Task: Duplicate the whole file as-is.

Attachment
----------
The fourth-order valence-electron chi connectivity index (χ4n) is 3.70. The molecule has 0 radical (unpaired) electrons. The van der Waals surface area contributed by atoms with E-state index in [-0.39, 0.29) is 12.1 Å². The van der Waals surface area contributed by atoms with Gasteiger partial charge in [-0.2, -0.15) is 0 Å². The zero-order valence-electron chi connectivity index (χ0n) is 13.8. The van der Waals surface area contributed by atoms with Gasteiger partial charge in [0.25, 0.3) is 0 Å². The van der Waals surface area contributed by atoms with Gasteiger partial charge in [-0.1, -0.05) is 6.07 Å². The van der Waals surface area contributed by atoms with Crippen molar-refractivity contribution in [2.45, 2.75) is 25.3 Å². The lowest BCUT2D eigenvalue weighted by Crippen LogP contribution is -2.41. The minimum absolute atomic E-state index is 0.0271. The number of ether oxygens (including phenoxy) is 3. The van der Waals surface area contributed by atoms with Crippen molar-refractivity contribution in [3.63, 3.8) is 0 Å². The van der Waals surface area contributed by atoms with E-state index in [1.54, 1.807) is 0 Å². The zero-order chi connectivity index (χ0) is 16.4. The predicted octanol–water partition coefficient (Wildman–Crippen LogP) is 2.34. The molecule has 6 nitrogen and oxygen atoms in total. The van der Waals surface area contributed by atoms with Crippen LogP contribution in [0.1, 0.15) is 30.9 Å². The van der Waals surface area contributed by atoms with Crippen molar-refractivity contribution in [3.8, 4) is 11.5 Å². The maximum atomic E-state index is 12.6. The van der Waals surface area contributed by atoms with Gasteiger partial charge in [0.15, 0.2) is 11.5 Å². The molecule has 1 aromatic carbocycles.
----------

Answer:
The fourth-order valence-electron chi connectivity index (χ4n) is 3.70. The molecule has 0 radical (unpaired) electrons. The van der Waals surface area contributed by atoms with E-state index in [-0.39, 0.29) is 12.1 Å². The van der Waals surface area contributed by atoms with Gasteiger partial charge in [-0.2, -0.15) is 0 Å². The zero-order valence-electron chi connectivity index (χ0n) is 13.8. The van der Waals surface area contributed by atoms with Gasteiger partial charge in [0.25, 0.3) is 0 Å². The van der Waals surface area contributed by atoms with Gasteiger partial charge in [-0.1, -0.05) is 6.07 Å². The van der Waals surface area contributed by atoms with Crippen molar-refractivity contribution in [2.45, 2.75) is 25.3 Å². The lowest BCUT2D eigenvalue weighted by Crippen LogP contribution is -2.41. The minimum absolute atomic E-state index is 0.0271. The number of ether oxygens (including phenoxy) is 3. The van der Waals surface area contributed by atoms with Crippen molar-refractivity contribution in [3.63, 3.8) is 0 Å². The van der Waals surface area contributed by atoms with E-state index in [1.54, 1.807) is 0 Å². The zero-order chi connectivity index (χ0) is 16.4. The predicted octanol–water partition coefficient (Wildman–Crippen LogP) is 2.34. The molecule has 6 nitrogen and oxygen atoms in total. The van der Waals surface area contributed by atoms with Crippen LogP contribution in [0.1, 0.15) is 30.9 Å². The van der Waals surface area contributed by atoms with Crippen molar-refractivity contribution in [3.8, 4) is 11.5 Å². The maximum atomic E-state index is 12.6. The van der Waals surface area contributed by atoms with Gasteiger partial charge in [0.15, 0.2) is 11.5 Å². The molecule has 1 aromatic carbocycles.